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CILITIES TO BE LOCATED IN THE COASTAL WATERS
U.S. GOVERNMENT PRINTING OFFICE
WASHINGTON : 1973
COMMITTEE ON COMMERCE
WARREN G. MAGNUSON, Washington, Chairman JOHN O. PASTORE, Rhode Island
NORRIS COTTON, New Hampshire VANCE HARTKE, Indiana
JAMES B. PEARSON, Kansas PHILIP A, HART, Michigan
ROBERT P. GRIFFIN, Michigan HOWARD W. CANNON, Nevada
HOWARD H, BAKER, JR., Tennessee RUSSELL B. LONG, Louisiana
MARLOW, W. COOK, Kentucky
TED STEVENS, Alaska
FREDERICK J. LORDAN, Staff Director
JAMES P. WALSH, Staff Counsel
Roth, Hon. William V., U.S. Senator from Delaware_-
Long, Hon. Russell B., U.S. Senator from Louisiana---
Letter of April 2, 1973.
Eberle, Edward R., chairman of the board of directors, Public Service
Electric & Gas Co.; accompanied by John Betz; John MacDonald; Fred
Cafiero, James S., State senator, New Jersey, letter of March 9, 1973------
letter of March 29, 1973..
238 166 219 171 171 224
Washington. 'D.C. The committee met, pursuant to notice, at 10 a.m. in room 5110, New Senate Office Building, Hon. Ernest F. Hollings presiding.
OPENING STATEMENT BY SENATOR HOLLINGS
Senator HOLLINGS. Good morning. Today the Commerce Committee begins the first of three hearings on the subject of offshore artificial structures and the need for their regulation and control.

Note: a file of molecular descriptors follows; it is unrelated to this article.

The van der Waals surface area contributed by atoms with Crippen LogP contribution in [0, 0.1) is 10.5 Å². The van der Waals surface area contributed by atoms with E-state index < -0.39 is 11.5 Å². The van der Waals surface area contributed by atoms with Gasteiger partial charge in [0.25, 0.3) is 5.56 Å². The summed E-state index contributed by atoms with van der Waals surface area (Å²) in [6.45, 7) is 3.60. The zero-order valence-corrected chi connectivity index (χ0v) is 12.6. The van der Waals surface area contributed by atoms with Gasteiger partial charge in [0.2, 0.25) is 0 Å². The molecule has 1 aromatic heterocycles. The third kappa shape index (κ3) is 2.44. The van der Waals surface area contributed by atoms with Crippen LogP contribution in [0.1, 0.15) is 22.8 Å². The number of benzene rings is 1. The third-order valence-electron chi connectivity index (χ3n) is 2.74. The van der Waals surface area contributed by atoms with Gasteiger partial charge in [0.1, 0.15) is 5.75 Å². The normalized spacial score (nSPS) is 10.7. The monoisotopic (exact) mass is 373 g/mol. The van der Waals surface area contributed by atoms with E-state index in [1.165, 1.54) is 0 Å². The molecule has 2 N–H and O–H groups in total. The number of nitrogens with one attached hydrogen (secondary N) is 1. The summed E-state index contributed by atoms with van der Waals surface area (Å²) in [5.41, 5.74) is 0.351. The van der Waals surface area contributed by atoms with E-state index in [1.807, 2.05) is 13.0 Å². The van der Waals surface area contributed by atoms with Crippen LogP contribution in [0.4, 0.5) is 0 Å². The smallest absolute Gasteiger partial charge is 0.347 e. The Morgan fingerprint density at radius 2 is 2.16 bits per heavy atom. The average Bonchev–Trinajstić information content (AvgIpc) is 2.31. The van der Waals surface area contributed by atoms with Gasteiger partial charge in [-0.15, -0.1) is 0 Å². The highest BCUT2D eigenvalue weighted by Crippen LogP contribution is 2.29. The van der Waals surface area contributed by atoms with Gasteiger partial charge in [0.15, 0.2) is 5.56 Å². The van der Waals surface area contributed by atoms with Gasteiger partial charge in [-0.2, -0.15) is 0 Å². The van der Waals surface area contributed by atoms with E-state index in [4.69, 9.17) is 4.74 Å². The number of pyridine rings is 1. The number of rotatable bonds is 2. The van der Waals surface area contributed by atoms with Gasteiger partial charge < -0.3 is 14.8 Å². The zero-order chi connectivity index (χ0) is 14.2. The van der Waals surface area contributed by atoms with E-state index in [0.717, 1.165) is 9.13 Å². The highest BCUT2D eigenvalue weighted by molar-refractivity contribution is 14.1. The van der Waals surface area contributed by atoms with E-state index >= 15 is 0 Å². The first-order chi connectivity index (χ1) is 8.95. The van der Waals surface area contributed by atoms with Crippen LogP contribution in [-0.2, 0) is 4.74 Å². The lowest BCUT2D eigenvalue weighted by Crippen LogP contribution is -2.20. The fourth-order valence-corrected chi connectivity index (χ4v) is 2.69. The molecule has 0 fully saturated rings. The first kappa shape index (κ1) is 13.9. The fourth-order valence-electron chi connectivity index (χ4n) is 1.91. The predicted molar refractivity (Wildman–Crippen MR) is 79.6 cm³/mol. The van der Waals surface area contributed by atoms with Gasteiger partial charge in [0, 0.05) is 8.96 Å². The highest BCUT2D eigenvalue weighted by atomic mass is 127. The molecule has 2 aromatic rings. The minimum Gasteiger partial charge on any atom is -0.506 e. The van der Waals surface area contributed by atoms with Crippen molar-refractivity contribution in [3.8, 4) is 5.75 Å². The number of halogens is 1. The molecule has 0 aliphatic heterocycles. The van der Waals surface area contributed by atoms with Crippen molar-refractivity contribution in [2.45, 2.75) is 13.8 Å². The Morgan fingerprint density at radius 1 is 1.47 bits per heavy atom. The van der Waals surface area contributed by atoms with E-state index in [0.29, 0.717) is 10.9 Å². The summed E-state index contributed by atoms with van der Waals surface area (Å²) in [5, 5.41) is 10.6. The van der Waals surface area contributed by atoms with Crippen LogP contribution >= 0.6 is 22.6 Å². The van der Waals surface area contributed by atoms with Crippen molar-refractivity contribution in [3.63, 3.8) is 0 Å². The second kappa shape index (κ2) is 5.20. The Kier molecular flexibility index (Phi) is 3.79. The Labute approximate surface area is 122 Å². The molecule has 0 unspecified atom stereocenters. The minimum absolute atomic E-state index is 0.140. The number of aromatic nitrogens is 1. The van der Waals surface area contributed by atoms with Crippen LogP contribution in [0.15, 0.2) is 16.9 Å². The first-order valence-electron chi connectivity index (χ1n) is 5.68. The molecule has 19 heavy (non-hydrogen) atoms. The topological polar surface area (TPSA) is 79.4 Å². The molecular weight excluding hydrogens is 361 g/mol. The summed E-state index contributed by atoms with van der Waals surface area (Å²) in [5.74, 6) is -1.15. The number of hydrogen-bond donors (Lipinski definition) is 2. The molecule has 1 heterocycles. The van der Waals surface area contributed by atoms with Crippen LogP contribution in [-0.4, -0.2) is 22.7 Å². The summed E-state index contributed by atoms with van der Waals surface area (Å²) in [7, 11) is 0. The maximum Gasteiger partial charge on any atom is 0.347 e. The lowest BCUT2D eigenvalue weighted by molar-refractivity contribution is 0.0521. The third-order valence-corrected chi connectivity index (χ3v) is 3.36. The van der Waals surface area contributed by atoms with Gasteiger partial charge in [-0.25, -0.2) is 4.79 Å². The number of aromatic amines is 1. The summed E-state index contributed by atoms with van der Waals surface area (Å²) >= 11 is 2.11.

The committee has before it a bill which deals with one aspect of this wide-ranging subject—the environmental considerations. S. 80 was introduced by myself and was cosponsored by Chairman Magnuson together with Senators Kennedy, Roth, and Stevens.
The bill's purpose is to coordinate the full evaluation of potential impact on our marine environment which might be caused by the construction of large-scale offshore artificial structures. Presently, there is no single federal agency charged with responsibility of closely examining what might occur environmentally should a deepwater port, nuclear powerplant, or airport be built, and then certifying that all possible precautions have been taken to protect our ocean resources. Safety of navigation is an additional concern dealt with in the bill.
Let me state one thing quite clearly at the outset. S. 80 does not purport to be an overall, broad picture approach to the multitude of problems and questions raised by plans to build artificial structures offshore.
I believe the bill does, however, establish a point of beginning, a base to expand upon, as this very important national issue develops.
Policy formulation is just now getting underway. The actual erection of these structures is still in the future. With these preliminary hearings, the Commerce Committee is preparing itself for a broader look later on at the entire question.
In particular, the committee will be looking closely at the relationship of the recently enacted Coastal Zone Management Act, Public Law 92-583, to the regulation of these types of developments. This important new law should prove quite useful in motivating Staff member assigned to these hearings : James P. Walsh,